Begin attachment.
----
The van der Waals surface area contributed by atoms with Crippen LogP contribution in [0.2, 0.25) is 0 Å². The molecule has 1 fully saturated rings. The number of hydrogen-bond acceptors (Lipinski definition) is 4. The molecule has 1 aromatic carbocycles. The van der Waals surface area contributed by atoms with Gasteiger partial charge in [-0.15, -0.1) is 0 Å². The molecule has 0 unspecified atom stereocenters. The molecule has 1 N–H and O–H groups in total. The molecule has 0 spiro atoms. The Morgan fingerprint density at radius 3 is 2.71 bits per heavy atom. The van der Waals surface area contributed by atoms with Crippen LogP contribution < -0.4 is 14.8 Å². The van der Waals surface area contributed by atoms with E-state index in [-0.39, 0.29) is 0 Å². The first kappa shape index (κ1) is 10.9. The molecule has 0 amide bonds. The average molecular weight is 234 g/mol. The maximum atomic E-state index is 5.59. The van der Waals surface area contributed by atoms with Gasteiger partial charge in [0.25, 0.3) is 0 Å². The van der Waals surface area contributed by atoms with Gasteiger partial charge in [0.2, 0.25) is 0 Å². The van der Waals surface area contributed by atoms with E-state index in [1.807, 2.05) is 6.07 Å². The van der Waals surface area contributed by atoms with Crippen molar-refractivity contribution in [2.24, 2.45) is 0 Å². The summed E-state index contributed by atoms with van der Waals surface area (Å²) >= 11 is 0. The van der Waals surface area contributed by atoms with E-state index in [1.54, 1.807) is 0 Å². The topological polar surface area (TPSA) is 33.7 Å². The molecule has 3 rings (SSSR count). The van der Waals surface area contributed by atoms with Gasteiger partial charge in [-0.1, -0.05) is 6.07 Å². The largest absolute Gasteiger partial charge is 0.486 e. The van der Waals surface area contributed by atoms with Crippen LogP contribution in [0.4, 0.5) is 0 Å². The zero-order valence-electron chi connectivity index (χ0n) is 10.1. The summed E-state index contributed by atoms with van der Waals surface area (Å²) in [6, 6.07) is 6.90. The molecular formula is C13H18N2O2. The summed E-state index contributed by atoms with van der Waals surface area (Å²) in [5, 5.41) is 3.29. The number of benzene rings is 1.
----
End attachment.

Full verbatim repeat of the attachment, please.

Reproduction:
The van der Waals surface area contributed by atoms with Crippen LogP contribution in [0.2, 0.25) is 0 Å². The molecule has 1 fully saturated rings. The number of hydrogen-bond acceptors (Lipinski definition) is 4. The molecule has 1 aromatic carbocycles. The van der Waals surface area contributed by atoms with Gasteiger partial charge in [-0.15, -0.1) is 0 Å². The molecule has 0 unspecified atom stereocenters. The molecule has 1 N–H and O–H groups in total. The molecule has 0 spiro atoms. The Morgan fingerprint density at radius 3 is 2.71 bits per heavy atom. The van der Waals surface area contributed by atoms with Crippen LogP contribution < -0.4 is 14.8 Å². The van der Waals surface area contributed by atoms with E-state index in [-0.39, 0.29) is 0 Å². The first kappa shape index (κ1) is 10.9. The molecule has 0 amide bonds. The average molecular weight is 234 g/mol. The maximum atomic E-state index is 5.59. The van der Waals surface area contributed by atoms with Gasteiger partial charge in [0.25, 0.3) is 0 Å². The van der Waals surface area contributed by atoms with Gasteiger partial charge in [0.2, 0.25) is 0 Å². The van der Waals surface area contributed by atoms with E-state index in [1.807, 2.05) is 6.07 Å². The van der Waals surface area contributed by atoms with Crippen molar-refractivity contribution in [2.24, 2.45) is 0 Å². The summed E-state index contributed by atoms with van der Waals surface area (Å²) >= 11 is 0. The van der Waals surface area contributed by atoms with E-state index in [1.54, 1.807) is 0 Å². The topological polar surface area (TPSA) is 33.7 Å². The molecule has 3 rings (SSSR count). The van der Waals surface area contributed by atoms with Gasteiger partial charge in [-0.1, -0.05) is 6.07 Å². The largest absolute Gasteiger partial charge is 0.486 e. The van der Waals surface area contributed by atoms with Crippen LogP contribution in [0.4, 0.5) is 0 Å². The zero-order valence-electron chi connectivity index (χ0n) is 10.1. The summed E-state index contributed by atoms with van der Waals surface area (Å²) in [6, 6.07) is 6.90. The molecular formula is C13H18N2O2. The summed E-state index contributed by atoms with van der Waals surface area (Å²) in [5, 5.41) is 3.29. The number of benzene rings is 1.